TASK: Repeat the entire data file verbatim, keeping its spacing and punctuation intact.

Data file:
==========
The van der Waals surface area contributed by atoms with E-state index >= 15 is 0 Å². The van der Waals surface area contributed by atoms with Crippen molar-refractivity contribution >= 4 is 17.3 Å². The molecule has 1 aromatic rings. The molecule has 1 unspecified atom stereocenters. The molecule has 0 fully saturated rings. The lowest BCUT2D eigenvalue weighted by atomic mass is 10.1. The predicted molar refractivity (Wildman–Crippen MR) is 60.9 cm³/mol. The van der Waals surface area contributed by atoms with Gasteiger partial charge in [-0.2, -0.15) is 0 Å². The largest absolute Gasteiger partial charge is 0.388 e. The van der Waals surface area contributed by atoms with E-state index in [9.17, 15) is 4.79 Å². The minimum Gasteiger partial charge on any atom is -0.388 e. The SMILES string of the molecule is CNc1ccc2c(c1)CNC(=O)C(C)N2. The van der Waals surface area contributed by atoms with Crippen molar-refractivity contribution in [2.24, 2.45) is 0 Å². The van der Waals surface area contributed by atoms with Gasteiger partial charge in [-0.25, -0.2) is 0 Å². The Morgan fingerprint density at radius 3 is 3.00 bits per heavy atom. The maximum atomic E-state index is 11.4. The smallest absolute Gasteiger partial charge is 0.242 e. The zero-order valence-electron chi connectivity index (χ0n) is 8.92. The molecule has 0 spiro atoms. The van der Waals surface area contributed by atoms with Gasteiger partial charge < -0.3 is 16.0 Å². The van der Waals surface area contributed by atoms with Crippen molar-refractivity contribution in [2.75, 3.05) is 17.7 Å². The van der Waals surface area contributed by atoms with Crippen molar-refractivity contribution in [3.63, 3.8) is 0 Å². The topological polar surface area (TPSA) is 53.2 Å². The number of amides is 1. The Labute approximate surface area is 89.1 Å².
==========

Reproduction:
The van der Waals surface area contributed by atoms with E-state index >= 15 is 0 Å². The van der Waals surface area contributed by atoms with Crippen molar-refractivity contribution >= 4 is 17.3 Å². The molecule has 1 aromatic rings. The molecule has 1 unspecified atom stereocenters. The molecule has 0 fully saturated rings. The lowest BCUT2D eigenvalue weighted by atomic mass is 10.1. The predicted molar refractivity (Wildman–Crippen MR) is 60.9 cm³/mol. The van der Waals surface area contributed by atoms with Gasteiger partial charge in [-0.2, -0.15) is 0 Å². The largest absolute Gasteiger partial charge is 0.388 e. The van der Waals surface area contributed by atoms with E-state index in [9.17, 15) is 4.79 Å². The minimum Gasteiger partial charge on any atom is -0.388 e. The SMILES string of the molecule is CNc1ccc2c(c1)CNC(=O)C(C)N2. The van der Waals surface area contributed by atoms with Crippen molar-refractivity contribution in [2.24, 2.45) is 0 Å². The van der Waals surface area contributed by atoms with Gasteiger partial charge in [-0.25, -0.2) is 0 Å². The Morgan fingerprint density at radius 3 is 3.00 bits per heavy atom. The maximum atomic E-state index is 11.4. The smallest absolute Gasteiger partial charge is 0.242 e. The zero-order valence-electron chi connectivity index (χ0n) is 8.92. The molecule has 0 spiro atoms. The van der Waals surface area contributed by atoms with Gasteiger partial charge < -0.3 is 16.0 Å². The van der Waals surface area contributed by atoms with Crippen molar-refractivity contribution in [2.75, 3.05) is 17.7 Å². The van der Waals surface area contributed by atoms with Crippen molar-refractivity contribution in [3.63, 3.8) is 0 Å². The topological polar surface area (TPSA) is 53.2 Å². The number of amides is 1. The Labute approximate surface area is 89.1 Å².